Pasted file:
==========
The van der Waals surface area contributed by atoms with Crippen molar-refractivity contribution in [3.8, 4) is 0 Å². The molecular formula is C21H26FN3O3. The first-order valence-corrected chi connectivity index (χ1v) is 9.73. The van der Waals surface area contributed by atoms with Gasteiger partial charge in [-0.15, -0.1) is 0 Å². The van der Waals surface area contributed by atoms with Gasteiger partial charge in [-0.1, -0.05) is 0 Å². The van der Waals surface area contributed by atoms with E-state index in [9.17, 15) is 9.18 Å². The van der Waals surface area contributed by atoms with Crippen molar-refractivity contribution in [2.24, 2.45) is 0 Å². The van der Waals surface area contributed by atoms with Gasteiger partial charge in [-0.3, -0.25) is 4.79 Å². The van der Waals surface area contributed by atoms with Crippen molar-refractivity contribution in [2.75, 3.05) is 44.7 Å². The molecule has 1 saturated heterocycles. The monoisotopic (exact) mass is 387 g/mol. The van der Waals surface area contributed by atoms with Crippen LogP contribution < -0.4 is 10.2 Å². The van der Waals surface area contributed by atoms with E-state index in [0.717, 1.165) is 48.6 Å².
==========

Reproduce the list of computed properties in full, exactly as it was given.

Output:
The van der Waals surface area contributed by atoms with Crippen molar-refractivity contribution in [3.8, 4) is 0 Å². The molecular formula is C21H26FN3O3. The first-order valence-corrected chi connectivity index (χ1v) is 9.73. The van der Waals surface area contributed by atoms with Gasteiger partial charge in [-0.15, -0.1) is 0 Å². The van der Waals surface area contributed by atoms with Gasteiger partial charge in [-0.1, -0.05) is 0 Å². The van der Waals surface area contributed by atoms with E-state index in [9.17, 15) is 9.18 Å². The van der Waals surface area contributed by atoms with Crippen molar-refractivity contribution in [2.24, 2.45) is 0 Å². The van der Waals surface area contributed by atoms with Gasteiger partial charge in [-0.3, -0.25) is 4.79 Å². The van der Waals surface area contributed by atoms with Crippen molar-refractivity contribution in [2.75, 3.05) is 44.7 Å². The molecule has 1 saturated heterocycles. The monoisotopic (exact) mass is 387 g/mol. The van der Waals surface area contributed by atoms with Crippen LogP contribution < -0.4 is 10.2 Å². The van der Waals surface area contributed by atoms with E-state index in [0.717, 1.165) is 48.6 Å².